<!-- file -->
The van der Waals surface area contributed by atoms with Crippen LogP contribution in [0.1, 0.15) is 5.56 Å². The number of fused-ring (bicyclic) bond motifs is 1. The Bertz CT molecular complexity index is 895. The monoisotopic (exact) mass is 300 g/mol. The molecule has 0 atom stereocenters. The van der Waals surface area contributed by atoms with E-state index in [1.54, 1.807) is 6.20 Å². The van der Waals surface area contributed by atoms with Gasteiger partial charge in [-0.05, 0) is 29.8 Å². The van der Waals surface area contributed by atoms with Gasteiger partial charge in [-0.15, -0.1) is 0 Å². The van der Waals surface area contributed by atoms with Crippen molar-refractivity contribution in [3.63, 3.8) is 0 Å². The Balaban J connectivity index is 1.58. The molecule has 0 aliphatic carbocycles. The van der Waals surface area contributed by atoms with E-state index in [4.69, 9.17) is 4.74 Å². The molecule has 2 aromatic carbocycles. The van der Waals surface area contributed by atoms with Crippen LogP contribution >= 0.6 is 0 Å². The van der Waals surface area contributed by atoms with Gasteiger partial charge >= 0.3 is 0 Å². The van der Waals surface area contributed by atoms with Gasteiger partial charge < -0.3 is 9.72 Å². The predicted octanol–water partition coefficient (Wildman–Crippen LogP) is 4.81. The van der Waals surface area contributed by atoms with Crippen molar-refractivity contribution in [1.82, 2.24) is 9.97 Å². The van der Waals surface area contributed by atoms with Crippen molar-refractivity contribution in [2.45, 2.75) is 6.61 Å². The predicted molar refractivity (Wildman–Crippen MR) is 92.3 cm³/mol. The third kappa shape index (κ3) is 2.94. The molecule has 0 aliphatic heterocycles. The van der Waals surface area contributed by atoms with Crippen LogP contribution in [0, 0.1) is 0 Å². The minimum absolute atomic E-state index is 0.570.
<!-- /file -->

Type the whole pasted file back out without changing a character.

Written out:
The van der Waals surface area contributed by atoms with Crippen LogP contribution in [0.1, 0.15) is 5.56 Å². The number of fused-ring (bicyclic) bond motifs is 1. The Bertz CT molecular complexity index is 895. The monoisotopic (exact) mass is 300 g/mol. The molecule has 0 atom stereocenters. The van der Waals surface area contributed by atoms with E-state index in [1.54, 1.807) is 6.20 Å². The van der Waals surface area contributed by atoms with Gasteiger partial charge in [-0.05, 0) is 29.8 Å². The van der Waals surface area contributed by atoms with Gasteiger partial charge in [-0.15, -0.1) is 0 Å². The van der Waals surface area contributed by atoms with Crippen molar-refractivity contribution in [3.63, 3.8) is 0 Å². The Balaban J connectivity index is 1.58. The molecule has 0 aliphatic carbocycles. The van der Waals surface area contributed by atoms with E-state index in [4.69, 9.17) is 4.74 Å². The molecule has 2 aromatic carbocycles. The van der Waals surface area contributed by atoms with Crippen LogP contribution >= 0.6 is 0 Å². The van der Waals surface area contributed by atoms with Gasteiger partial charge >= 0.3 is 0 Å². The van der Waals surface area contributed by atoms with Gasteiger partial charge < -0.3 is 9.72 Å². The predicted octanol–water partition coefficient (Wildman–Crippen LogP) is 4.81. The van der Waals surface area contributed by atoms with Crippen molar-refractivity contribution in [1.82, 2.24) is 9.97 Å². The van der Waals surface area contributed by atoms with Crippen molar-refractivity contribution in [2.45, 2.75) is 6.61 Å². The predicted molar refractivity (Wildman–Crippen MR) is 92.3 cm³/mol. The third kappa shape index (κ3) is 2.94. The molecule has 0 aliphatic heterocycles. The van der Waals surface area contributed by atoms with Crippen LogP contribution in [0, 0.1) is 0 Å². The minimum absolute atomic E-state index is 0.570.